Roses for Florida –Selecting the best rose means looking at how well it deals with our particular climate and soils, as well as our insect and disease problems. For growing roses in Florida, a recent UF/IFAS study found that the best performers were 'Mrs. B. R. Cant', 'Spice', 'Louis Philippe', and Knock Out®.
Camellias – Camellias flower in the fall and winter when their display of colorful blooms is most appreciated. During the remainder of the year their evergreen foliage, interesting shapes and textures, and relatively slow growth make camellias excellent landscape plants.
Firethorn – This evergreen shrub is best known for the colorful berries it produces in cooler weather. Not only are these berries attractive, they also serve as an important food source for wildlife. Firethorn branches hold up well in cut arrangements and make a festive accent in holiday centerpieces.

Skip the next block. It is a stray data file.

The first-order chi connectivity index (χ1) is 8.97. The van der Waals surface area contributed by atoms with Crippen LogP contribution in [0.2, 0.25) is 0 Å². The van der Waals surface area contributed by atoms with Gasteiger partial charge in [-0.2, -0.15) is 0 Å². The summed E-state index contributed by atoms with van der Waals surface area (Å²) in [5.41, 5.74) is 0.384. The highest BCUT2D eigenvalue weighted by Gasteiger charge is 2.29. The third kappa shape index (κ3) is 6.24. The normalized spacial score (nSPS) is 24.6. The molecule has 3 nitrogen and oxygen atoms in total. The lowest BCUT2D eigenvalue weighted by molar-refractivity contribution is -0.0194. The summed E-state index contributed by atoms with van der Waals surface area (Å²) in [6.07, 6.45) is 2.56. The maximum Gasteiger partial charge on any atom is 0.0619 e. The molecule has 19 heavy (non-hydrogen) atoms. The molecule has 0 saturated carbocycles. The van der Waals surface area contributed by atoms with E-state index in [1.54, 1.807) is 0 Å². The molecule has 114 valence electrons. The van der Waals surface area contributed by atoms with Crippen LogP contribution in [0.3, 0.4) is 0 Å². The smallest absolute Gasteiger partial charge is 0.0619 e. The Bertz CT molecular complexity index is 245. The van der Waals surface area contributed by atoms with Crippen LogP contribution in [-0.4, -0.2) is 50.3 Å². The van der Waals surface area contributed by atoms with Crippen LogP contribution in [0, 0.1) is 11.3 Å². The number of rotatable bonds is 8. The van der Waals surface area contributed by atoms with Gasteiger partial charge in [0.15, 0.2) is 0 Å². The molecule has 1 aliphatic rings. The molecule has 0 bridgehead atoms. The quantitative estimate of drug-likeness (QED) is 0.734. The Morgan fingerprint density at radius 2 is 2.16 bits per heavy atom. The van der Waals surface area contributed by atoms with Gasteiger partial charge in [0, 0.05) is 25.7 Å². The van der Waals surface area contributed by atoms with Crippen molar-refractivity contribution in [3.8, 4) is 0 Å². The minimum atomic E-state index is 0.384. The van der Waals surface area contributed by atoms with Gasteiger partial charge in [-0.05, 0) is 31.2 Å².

Saltbush – This native woody shrub isn't used very often in home landscapes, but it is perfectly suited to Florida gardens. In natural areas you see it in moist areas or along ponds, but it can tolerate drier sites as well, making it an excellent choice for rain gardens.
Chrysanthemums – Often shortened to mums, Chrysanthemum x morifolium is a popular and colorful perennial that come in many autumn-worthy hues and a variety of sizes.
Calico Flower – This perennial vine has striking blossoms that feature a mottled pattern of purple and white, as well as attractive foliage that grows into a dense mass, making this vine ideal for turning a utilitarian structure like a fence into a green, flowering wall.
Watermelon – While it's generally considered a summer fruit, gardeners in Florida are lucky enough to be able to plant watermelon for harvest in the winter as well. If you have the space, watermelon can be a delicious addition to the garden.